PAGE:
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Contextual Quote

"Biohistory is science in that it explains a wide range of data, and it is testable both inside and outside the laboratory. The research program cited earlier is an example of just such testing, as a result of which the theory has been confirmed in some areas and modified in others. It may be noted that Biohistory is the only theory of history ever to have resulted in ten papers (and counting) in high ranked biomedical journals. Each chapter contains an example of proposed tests."

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"The idea that economic and political systems reflect the prevailing temperament is not conventional wisdom, but it is not original either. What Biohistory introduces is the idea that different temperaments have a biological basis and can be understood in terms of hormones, brain physiology and gene expression. It is the study of history, as well as of economics, psychology and anthropology, united by a common strand of evidence in biology. Different temperaments are traced back to the influence of early life, in particular the extent to which parents control or punish their children at different ages. For example, chapter five suggests that the classic Arab temperament stems from extreme indulgence of infants combined with harsh control of older children. Biohistory takes issue with the idea that differences between peoples can be explained by genetics, such as the idea that Europeans and East Asians are more intelligent.

Even if such a difference could be demonstrated it would be far less important than differences in temperament determined by the environment. Overall, differences between and changes within societies cannot be explained in terms of inheritance. Genetically speaking, human beings are very similar to each other. It is often said that there is more genetic diversity in chimpanzees from a few hectares of rainforest than in the entire human race.

Genetic differences cannot explain, and are not needed to explain, differences in wealth, creativity, political institutions or much else that matters. But at another level, people are profoundly different. This is at the level of epigenetics, the new science which looks at the way in which genes are switched on or off by the environment. Thus, two people with similar genes but different early environments can be remarkably different in attitudes and behaviour, as different genes become more or less active. These epigenetic differences can make people more or less hard working, rigidly dogmatic or open to change, peaceful or violent, timid or forceful, honest or corrupt, accepting or rejecting of brutal authority, and much more."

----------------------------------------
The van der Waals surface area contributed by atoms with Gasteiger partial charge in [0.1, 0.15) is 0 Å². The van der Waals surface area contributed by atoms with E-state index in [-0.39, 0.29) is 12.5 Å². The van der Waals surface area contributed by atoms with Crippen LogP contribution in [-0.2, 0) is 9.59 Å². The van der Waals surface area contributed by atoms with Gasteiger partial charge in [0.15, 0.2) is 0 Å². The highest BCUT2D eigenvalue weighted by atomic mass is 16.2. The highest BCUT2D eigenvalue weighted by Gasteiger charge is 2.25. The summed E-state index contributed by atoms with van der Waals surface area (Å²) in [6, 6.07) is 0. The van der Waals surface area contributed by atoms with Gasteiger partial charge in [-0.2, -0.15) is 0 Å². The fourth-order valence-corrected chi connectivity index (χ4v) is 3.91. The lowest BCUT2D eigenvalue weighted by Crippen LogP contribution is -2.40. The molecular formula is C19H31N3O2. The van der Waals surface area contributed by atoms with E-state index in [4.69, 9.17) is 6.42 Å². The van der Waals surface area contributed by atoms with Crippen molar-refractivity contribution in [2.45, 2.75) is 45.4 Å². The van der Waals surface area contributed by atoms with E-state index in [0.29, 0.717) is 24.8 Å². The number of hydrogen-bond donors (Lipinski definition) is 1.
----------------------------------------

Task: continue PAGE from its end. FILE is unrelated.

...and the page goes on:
The Role of Epigenetics on Human History

"A beginner’s guide to epigenetics:

Epigenetics is most simply defined as instructional information linked to DNA that changes genetic activity without affecting the genetic code itself. Epigenetic “marks” instruct cells to process parts of DNA in different ways. These instructions are ‘tagged’, or layered, to DNA sequencing letters – A, C, G and T, telling our bodies which genes to ignore and which to use. It is an ongoing process that is normal to development.

Epigeneticists believe our environment and behavior can leave epigenetic marks on our DNA that is passed on to our children and to subsequent generations. In short, what we experience today – from smoking, pollution, war and disease – may affect not only an individual’s genes but those of their offspring, too. As the UK’s Guardian newspaper explains, “The notion that babies may retain some parental baggage has enormous repercussions for child development and evolution. Parents could suddenly find themselves responsible for passing on not only their poor genes, but also their poor lifestyles.”

The international scientific community is increasingly recognising the importance of epigenetics. It has wide-reaching effects on many aspects of biology – and significant potential in human medicine.

Scientists have known for some time that early life experience and even the experience of parents can have marked effects on the functioning of genes, and thus on temperament and behavior. But, until the publication of Dr Jim Penman’s theory, there has been nothing to link this with broader changes in social behavior. This work, which has won support from the wider academic community, sheds new light on what the future holds for the West."


More information

The books

""Dr Jim Penman PhD has spent forty years developing a theory of history and society based around the concept that human social behavior has biological roots. Recent developments in the field of epigenetics, and a six-year research program commissioned through leading Melbourne universities, has confirmed and extended many of his ideas. The theory has been published in two books: Biohistory: Decline and Fall of the West – purposefully aimed at the non-scientific community and Biohistory, a fuller academic text."